Identity Politics: Denying and distorting Arab women’s experiences

                                                     Illustration by Luis Vazquez

DEARBORN — Arab women have reached the summit of their education and careers, yet one perception prevails in many Westerners’ minds— “They are oppressed.”

According to Arab American women, no one answers the question, “Who said so?” rationally or allows them to speak for themselves. Instead, Westerners use the news as their pivotal comeback.

In her March 2002 “Monthly Review” article, “Understanding the Other Sister: The Case of Arab Feminism”, Susan Muaddi Darraj, a Palestinian American associate professor of English at Harford Community College in Bel Air, Maryland and lecturer at Johns Hopkins University’s masters in writing program, explained that “Arab women’s voices are excluded from discussions concerning their own lives” frequently “and they are to be ‘informed’ about feminism, as if it is an ideology exclusive to American women alone.”

With their fixed coverage on allegedly oppressed Arab women, the mainstream media have negatively impacted Western civilization’s view of Arabs’ ethnicity and specifically one religion— Islam— that not all Arabs follow. In addition, Westerners speak on behalf of all “Arab women” without permission, as if having shared their experiences.

Such discussions ultimately play a role in how the world views the Arab woman’s experience.

False absolutes and denying “The Arab woman’s experience”

Not all Arabs are Muslims and not all Muslims are Arabs, but they always seem to be mistakenly intertwined. Also, not all Arab or Muslim women wear the hijab.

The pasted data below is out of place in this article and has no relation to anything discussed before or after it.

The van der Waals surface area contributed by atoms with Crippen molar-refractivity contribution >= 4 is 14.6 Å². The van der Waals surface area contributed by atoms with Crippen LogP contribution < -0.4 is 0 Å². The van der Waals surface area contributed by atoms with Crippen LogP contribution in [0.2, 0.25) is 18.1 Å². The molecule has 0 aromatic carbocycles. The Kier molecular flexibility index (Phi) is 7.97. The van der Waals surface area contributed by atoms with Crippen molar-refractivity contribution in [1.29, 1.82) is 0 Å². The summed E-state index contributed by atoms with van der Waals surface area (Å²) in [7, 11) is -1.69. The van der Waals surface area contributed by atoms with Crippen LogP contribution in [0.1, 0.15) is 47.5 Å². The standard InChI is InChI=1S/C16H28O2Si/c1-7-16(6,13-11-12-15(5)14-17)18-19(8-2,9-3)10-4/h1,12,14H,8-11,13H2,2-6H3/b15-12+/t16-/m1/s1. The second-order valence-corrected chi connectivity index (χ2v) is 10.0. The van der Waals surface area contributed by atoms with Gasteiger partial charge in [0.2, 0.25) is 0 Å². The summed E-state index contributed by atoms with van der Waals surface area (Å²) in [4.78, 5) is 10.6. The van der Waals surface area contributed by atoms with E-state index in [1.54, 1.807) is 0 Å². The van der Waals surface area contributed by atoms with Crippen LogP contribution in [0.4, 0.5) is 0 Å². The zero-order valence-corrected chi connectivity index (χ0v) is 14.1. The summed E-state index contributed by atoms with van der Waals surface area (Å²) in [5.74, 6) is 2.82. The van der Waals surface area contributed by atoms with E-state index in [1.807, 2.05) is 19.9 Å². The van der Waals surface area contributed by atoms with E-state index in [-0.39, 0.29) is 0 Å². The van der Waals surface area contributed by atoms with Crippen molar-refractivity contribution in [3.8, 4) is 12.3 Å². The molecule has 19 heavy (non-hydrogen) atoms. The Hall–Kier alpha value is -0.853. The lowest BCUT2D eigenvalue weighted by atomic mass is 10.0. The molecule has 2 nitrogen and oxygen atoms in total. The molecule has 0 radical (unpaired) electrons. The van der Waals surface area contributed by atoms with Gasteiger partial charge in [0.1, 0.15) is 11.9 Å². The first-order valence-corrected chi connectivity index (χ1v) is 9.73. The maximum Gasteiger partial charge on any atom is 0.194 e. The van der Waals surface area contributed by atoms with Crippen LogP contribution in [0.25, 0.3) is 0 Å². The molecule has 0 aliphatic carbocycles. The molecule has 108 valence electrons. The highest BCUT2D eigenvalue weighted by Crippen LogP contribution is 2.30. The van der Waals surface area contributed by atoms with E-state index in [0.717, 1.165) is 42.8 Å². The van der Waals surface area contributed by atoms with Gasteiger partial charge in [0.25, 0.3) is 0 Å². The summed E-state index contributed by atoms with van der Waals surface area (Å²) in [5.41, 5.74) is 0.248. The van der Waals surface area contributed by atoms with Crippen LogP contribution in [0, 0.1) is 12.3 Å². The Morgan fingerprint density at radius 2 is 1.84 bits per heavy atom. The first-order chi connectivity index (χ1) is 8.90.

According to Randa Kattan, CEO of the Arab Australia Council, Arab women’s experiences vary.

“When we stereotype and overlook the rich and diverse experiences of people, we come up with one-size-fits-all technical solutions that buy into the ‘them’ and ‘us’ rhetoric,” the Lebanese Christian wrote in an opinion piece for The Guardian. “As such, we limit our ability to truly engage and connect with people, especially women and girls from vulnerable communities. We limit our ability to provide them with the relevant support and assistance they require to fully participate in society. And the cycle of oppression and isolation will go on.”

Kattan’s article suggests that denying the Arab woman’s experience, in itself, subjugates and segregates her.

Hiba, a 20-year-old psychology major and criminal justice minor at Wayne State University, said she chose to wear the hijab at 9-years-old because she wanted to, not because she was oppressed.

“I’d rather speak for myself,” Hiba said, referring to feminists who do not include her or other Arab women in the dialogue. “I wore the hijab when I turned 9-years-old by choice. No one forced me to.”

She said feminists cannot speak for all Arab women, just as she cannot speak for all Whites.

“They’ve never really experienced what I’ve experienced,” she said. “And I’ve never experienced what they have as [part of the majority]. They get all of their privileges and I don’t get that as an Arab Muslim hijabi.”

She said Islam does not allow oppression, but there are oppressive people everywhere in the world who follow different religions and belong to various ethnic groups. She also does not deny that there are oppressive men in her own community, but that doesn’t mean all Arab women are oppressed.